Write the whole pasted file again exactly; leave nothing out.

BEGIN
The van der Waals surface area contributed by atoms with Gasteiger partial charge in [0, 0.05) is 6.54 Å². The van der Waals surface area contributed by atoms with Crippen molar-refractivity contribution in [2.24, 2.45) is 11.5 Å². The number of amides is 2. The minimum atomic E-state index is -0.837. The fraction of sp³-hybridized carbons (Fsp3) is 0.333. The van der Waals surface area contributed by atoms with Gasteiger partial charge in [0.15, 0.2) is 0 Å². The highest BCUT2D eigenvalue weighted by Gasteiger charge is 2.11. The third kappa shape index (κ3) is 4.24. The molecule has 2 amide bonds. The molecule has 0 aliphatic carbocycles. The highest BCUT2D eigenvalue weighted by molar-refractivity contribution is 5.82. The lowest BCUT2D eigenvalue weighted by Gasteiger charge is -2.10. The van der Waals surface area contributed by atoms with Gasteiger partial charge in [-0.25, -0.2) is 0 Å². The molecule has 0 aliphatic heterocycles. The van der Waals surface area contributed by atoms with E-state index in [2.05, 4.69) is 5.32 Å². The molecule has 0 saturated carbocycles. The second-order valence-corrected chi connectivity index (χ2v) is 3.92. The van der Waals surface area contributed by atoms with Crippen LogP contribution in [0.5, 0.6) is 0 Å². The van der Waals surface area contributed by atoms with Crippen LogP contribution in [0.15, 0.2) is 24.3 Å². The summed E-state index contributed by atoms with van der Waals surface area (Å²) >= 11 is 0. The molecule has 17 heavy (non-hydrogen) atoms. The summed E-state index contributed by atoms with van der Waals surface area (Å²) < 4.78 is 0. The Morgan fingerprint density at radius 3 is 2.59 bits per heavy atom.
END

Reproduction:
The van der Waals surface area contributed by atoms with Gasteiger partial charge in [0, 0.05) is 6.54 Å². The van der Waals surface area contributed by atoms with Crippen molar-refractivity contribution in [2.24, 2.45) is 11.5 Å². The number of amides is 2. The minimum atomic E-state index is -0.837. The fraction of sp³-hybridized carbons (Fsp3) is 0.333. The van der Waals surface area contributed by atoms with Gasteiger partial charge in [0.15, 0.2) is 0 Å². The highest BCUT2D eigenvalue weighted by Gasteiger charge is 2.11. The third kappa shape index (κ3) is 4.24. The molecule has 2 amide bonds. The molecule has 0 aliphatic carbocycles. The highest BCUT2D eigenvalue weighted by molar-refractivity contribution is 5.82. The lowest BCUT2D eigenvalue weighted by Gasteiger charge is -2.10. The van der Waals surface area contributed by atoms with Gasteiger partial charge in [-0.25, -0.2) is 0 Å². The molecule has 0 aliphatic heterocycles. The van der Waals surface area contributed by atoms with E-state index in [2.05, 4.69) is 5.32 Å². The molecule has 0 saturated carbocycles. The second-order valence-corrected chi connectivity index (χ2v) is 3.92. The van der Waals surface area contributed by atoms with Crippen LogP contribution in [0.5, 0.6) is 0 Å². The van der Waals surface area contributed by atoms with Crippen LogP contribution in [0.15, 0.2) is 24.3 Å². The summed E-state index contributed by atoms with van der Waals surface area (Å²) >= 11 is 0. The molecule has 17 heavy (non-hydrogen) atoms. The summed E-state index contributed by atoms with van der Waals surface area (Å²) < 4.78 is 0. The Morgan fingerprint density at radius 3 is 2.59 bits per heavy atom.